I’ve been involved in open data for about 15 years. Back then we had a vibrant European wide network of activists and civic organisations around open data, partially triggered by the first PSI Directive that was the European legal fundament for our call for more open government data.
Since 2020 a much wider and fundamental legal framework than the PSI Directive ever was is taking shape, with the Data Governance Act, Data Act, AI Regulation, Open Data Directive, High Value Data implementing regulation as building blocks. Together they create the EU single market for data, adding data as fourth element to the list of freedom of movement for people, products and capital within the EU. This will all take shape as the European common dataspace(s), built from a range of sectoral dataspaces.
In the past years I’ve been actively involved in these developments, currently helping large government data holders in the Netherlands interpret the new obligations and above all new opportunities for public service that result from all this.
Now that the dataspaces are slowly taking shape, what I find missing from most discussions and events is the voice of civic organisations and activists. It’s mostly IT companies and research institutions that are involved. While for the Commission social impact (climate, health, energy and agricultural transitions e.g.) is a key element in why they seek to implement these new laws, for most parties involved in the dataspaces that is less of a consideration, and economic and technological factors are more important. Not even government data holders themselves are represented much in how the European data space will turn out. Even though everyone single one of us and every public entity by default is a part of this common market.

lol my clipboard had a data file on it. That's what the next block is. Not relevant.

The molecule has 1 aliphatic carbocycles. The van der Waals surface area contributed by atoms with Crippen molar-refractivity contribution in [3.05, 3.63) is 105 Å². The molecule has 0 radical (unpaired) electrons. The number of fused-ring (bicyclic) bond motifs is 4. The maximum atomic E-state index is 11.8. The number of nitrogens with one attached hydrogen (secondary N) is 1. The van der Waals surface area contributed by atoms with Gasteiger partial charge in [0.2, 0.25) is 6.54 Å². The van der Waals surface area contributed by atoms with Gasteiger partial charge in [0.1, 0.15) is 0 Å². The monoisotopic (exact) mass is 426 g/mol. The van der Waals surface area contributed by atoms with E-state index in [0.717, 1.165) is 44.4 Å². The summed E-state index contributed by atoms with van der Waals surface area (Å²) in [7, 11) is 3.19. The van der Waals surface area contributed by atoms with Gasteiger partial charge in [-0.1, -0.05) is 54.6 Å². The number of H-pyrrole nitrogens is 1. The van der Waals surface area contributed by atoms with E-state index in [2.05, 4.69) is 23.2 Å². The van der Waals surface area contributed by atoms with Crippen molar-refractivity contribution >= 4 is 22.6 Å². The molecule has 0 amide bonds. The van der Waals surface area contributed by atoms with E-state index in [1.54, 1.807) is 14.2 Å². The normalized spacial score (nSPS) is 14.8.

I would like to strengthen the voice of civil society and activists in this area, to together influence the shape these dataspaces are taking. So that they are of use and value to us too. To use the new (legal) tools to strengthen the commons, to increase our agency.
Most of the old European open data network however over time has dissolved, as we all got involved in national level practical projects and the European network as a source of sense of belonging and strengthening each others commitment became less important. And we’ve moved on a good number of years, so many new people have come on to the scene, unconnected to that history, with new perspectives and new capabilities.
So the question is: who is active on these topics, from a civil society perspective, as activists? Who should be involved? What are the organisations, the events, that are relevant regionally, nationally, EU wide? Can we connect those existing dots: to share experiencs, examples, join our voices, pool our efforts?
Currently I’m doing a first scan of who is involved in which EU country, what type of events are visible, organisations that are active etc. Starting from my old network of a decade ago. I will share lists of what I find at Our Common Data Space.
Let me know if you count yourself as part of this European network. Let me know the relevant efforts you are aware of. Let me know which events you think bring together people likely to want to be involved.
I look forward to finding out about you!
Open Government Data Camp in Warsaw 2011. An example of the vibrancy of the European open data network, I called it the community’s ‘family christmas party’, at the time. Above the schedule of sessions created collectively by the participants, with many local initiatives and examples shared with the EU wide network. Below one of those sessions, on local policy making and open data.